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Complete mitochondrial genomes from four subspecies of common chaffinch (Fringilla coelebs): New inferences about mitochondrial rate heterogeneity, neutral theory, and phylogenetic relationships within the order Passeriformes

H. Dawn Marshall, Allan J. Baker, Allison R. Grant
Gene 2013 v.517 pp. 37-45
Carduelis, Emberiza, NADH dehydrogenase, Paridae, birds, fish, genes, genetic variation, humans, mitochondrial DNA, nucleotide sequences, paraphyly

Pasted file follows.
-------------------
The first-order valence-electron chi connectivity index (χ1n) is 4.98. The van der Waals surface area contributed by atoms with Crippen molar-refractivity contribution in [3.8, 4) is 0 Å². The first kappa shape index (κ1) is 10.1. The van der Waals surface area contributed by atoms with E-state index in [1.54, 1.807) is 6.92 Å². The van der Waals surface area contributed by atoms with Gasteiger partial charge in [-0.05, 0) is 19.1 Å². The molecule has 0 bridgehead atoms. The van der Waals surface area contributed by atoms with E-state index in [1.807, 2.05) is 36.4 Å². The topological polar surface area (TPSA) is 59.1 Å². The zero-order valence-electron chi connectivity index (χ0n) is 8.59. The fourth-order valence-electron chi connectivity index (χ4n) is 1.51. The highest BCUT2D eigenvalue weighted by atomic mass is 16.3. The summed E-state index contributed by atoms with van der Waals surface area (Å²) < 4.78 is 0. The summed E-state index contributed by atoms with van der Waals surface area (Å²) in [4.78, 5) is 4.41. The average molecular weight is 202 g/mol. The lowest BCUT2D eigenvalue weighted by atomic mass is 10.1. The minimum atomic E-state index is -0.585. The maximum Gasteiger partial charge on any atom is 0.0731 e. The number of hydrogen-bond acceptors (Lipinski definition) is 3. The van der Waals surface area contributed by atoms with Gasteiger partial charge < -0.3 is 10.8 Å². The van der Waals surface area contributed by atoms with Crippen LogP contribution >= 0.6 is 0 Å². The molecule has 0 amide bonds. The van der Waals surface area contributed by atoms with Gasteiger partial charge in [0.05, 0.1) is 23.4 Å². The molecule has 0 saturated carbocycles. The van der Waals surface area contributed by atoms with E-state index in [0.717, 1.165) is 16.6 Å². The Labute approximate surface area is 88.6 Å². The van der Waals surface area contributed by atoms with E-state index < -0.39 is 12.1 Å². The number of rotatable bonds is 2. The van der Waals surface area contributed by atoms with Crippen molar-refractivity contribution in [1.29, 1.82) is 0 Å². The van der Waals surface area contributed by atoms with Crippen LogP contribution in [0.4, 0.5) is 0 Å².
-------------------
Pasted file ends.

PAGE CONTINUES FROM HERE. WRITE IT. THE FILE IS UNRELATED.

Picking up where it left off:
We describe whole mitochondrial genome sequences from four subspecies of the common chaffinch (Fringilla coelebs), and compare them to 31 publicly available mitochondrial genome sequences from other Passeriformes. Rates and patterns of mitochondrial gene evolution are analyzed at different taxonomic levels within this avian order, and evidence is adduced for and against the nearly neutral theory of molecular evolution and the role of positive selection in shaping genetic variation of this small but critical genome. We find evidence of mitochondrial rate heterogeneity in birds as in other vertebrates, likely due to differences in mutational pressure across the genome. Unlike in gadine fish and some of the human mitochondrial work we do not observe strong support for the nearly neutral theory of molecular evolution; instead evidence from molecular clocks, distribution of dN/dS ratios at different levels of the taxonomic hierarchy and in different lineages, McDonald–Kreitman tests within Fringillidae, and site-specific tests of selection within Passeriformes, all point to a role for positive selection, especially for the complex I NADH dehydrogenase genes. The protein-coding mitogenome phylogeny of the order Passeriformes is broadly consistent with previously-reported molecular findings, but provides support for a sister relationship between the superfamilies Muscicapoidea and Passeroidea on a short basal internode of the Passerida where relationships have been difficult to resolve. An unexpected placement of the Paridae (represented by Hume's groundpecker) within the Muscicapoidea was observed. Consistent with other molecular studies the mtDNA phylogeny reveals paraphyly within the Muscicapoidea and a sister relationship of Fringilla with Carduelis rather than Emberiza.